|Being a model helps|
A fashion trend is emerging, at least in New York City, and it’s one I’m not comfortable with.
Just as it became de rigeur for New York City men to wear black, black, and more black, a la Steve Jobs, it’s now white, white, and more white for women.
I’m talking hair.
I have two New Yorker friends who have joyfully stopped coloring their hair. And the initial shock of arriving in town and seeing them au naturel is fading for me. They actually look pretty youthful, despite their hair. Or maybe I am seeing past their coiffes, in the way you do at a high school reunion, when after awhile your mind’s eye sees your old friends the way they once were.
Last night, at a dinner party, a woman whose hair is finally just growing back after chemotherapy, took off the gray manicured wig she was wearing.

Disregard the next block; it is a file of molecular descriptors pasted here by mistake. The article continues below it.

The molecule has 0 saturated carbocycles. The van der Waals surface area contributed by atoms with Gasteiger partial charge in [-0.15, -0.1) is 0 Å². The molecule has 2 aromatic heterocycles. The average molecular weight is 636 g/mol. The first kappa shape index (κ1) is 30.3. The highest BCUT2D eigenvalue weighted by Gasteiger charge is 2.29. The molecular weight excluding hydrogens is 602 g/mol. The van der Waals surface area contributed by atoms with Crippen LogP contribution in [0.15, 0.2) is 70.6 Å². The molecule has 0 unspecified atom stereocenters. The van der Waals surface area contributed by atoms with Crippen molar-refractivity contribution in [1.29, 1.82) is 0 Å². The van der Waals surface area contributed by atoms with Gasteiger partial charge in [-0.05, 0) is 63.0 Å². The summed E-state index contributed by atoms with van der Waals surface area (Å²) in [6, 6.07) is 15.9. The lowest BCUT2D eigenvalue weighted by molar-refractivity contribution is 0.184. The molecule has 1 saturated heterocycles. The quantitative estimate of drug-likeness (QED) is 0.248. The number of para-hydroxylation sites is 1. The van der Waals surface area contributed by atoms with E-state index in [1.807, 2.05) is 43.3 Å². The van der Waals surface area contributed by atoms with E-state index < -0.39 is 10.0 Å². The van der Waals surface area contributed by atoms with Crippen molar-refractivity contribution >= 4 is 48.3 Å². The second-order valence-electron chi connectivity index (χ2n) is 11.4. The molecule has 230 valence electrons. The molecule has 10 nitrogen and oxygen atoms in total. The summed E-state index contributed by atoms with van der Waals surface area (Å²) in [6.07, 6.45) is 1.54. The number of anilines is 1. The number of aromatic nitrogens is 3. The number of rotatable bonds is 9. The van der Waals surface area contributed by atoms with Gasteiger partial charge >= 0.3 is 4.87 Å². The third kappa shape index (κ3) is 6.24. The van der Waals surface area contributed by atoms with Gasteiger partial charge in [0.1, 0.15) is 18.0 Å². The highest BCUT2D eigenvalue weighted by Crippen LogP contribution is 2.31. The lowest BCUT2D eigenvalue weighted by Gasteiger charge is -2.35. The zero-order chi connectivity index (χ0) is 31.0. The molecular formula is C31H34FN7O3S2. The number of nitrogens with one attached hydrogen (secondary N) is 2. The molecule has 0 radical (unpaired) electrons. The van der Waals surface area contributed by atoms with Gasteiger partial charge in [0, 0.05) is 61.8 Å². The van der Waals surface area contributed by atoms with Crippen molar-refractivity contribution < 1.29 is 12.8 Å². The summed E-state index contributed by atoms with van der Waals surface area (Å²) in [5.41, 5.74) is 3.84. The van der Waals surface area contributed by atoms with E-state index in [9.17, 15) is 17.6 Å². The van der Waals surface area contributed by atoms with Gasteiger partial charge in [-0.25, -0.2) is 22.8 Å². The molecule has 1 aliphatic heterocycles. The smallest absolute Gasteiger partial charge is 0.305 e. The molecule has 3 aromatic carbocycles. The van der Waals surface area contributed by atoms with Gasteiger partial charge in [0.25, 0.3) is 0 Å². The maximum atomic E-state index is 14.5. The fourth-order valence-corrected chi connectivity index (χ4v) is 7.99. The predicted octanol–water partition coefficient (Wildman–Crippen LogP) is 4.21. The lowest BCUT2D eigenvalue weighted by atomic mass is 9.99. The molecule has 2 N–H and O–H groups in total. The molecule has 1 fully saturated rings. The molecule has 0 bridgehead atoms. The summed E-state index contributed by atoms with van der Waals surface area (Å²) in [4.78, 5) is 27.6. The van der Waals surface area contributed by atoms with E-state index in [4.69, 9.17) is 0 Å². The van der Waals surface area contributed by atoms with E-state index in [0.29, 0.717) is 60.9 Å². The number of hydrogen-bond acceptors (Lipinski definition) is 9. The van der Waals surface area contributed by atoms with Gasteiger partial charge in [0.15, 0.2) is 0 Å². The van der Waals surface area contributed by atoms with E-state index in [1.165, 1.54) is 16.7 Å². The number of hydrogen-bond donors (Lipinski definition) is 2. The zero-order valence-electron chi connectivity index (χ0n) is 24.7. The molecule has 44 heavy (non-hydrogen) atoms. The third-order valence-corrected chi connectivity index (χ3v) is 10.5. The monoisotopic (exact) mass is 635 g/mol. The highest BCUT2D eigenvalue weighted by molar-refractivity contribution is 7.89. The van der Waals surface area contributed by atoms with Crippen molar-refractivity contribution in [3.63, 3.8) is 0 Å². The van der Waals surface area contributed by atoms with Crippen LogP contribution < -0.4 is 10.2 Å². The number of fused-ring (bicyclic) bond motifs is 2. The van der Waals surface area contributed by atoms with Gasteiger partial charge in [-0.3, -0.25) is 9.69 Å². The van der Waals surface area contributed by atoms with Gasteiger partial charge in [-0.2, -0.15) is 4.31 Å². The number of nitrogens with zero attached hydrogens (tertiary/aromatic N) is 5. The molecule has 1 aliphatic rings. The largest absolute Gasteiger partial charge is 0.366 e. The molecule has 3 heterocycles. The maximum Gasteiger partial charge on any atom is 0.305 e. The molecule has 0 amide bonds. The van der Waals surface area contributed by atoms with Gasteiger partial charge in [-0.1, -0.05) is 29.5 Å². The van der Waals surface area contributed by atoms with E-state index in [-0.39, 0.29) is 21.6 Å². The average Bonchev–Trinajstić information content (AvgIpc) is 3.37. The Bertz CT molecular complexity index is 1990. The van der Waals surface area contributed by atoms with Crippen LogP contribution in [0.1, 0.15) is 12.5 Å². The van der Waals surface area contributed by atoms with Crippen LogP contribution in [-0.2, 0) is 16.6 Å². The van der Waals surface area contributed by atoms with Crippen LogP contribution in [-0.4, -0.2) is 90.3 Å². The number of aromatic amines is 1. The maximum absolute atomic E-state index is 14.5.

I tried it on.
“You look good,” my husband said. Dashing to a mirror, I didn’t recognize myself.
Was he just being polite? Or – as the guys at dinner said – “Think of the money you’ll save!”
I hadn’t planned on writing about this major life transition that arguably should be easier to make once you’ve left your career. But an essay in today’s Wall St. Journal reinforced the queasiness of this decision, even for a woman’s spouse.
When his wife (who must live in New York) asked him if she should go gray, Rob Lazebnik writes that he had visions of being “married to the Queen of England.”
|Helen Mirren as Queen Elizabeth|
He pondered his discomfort, concluding that “society, sadly, deems old as unattractive, and that for some reason gray equals old more in women than in men.”
Congresswomen are not gray.
Women newscasters are not gray.
And no way did he really want his wife to go (old and) gray, though he couldn’t come out and say it.
After thinking about how to respond to her, he eventually “dropped a bomb, one that I knew would strike deep inside the bunker.” He told her: “You know, I remember when I met your mother and thought to myself what a great-looking gray-haired lady she was.”
Yeah. I’m not going to rush out to look like my mother for a little while longer. But then, I don’t live in New York.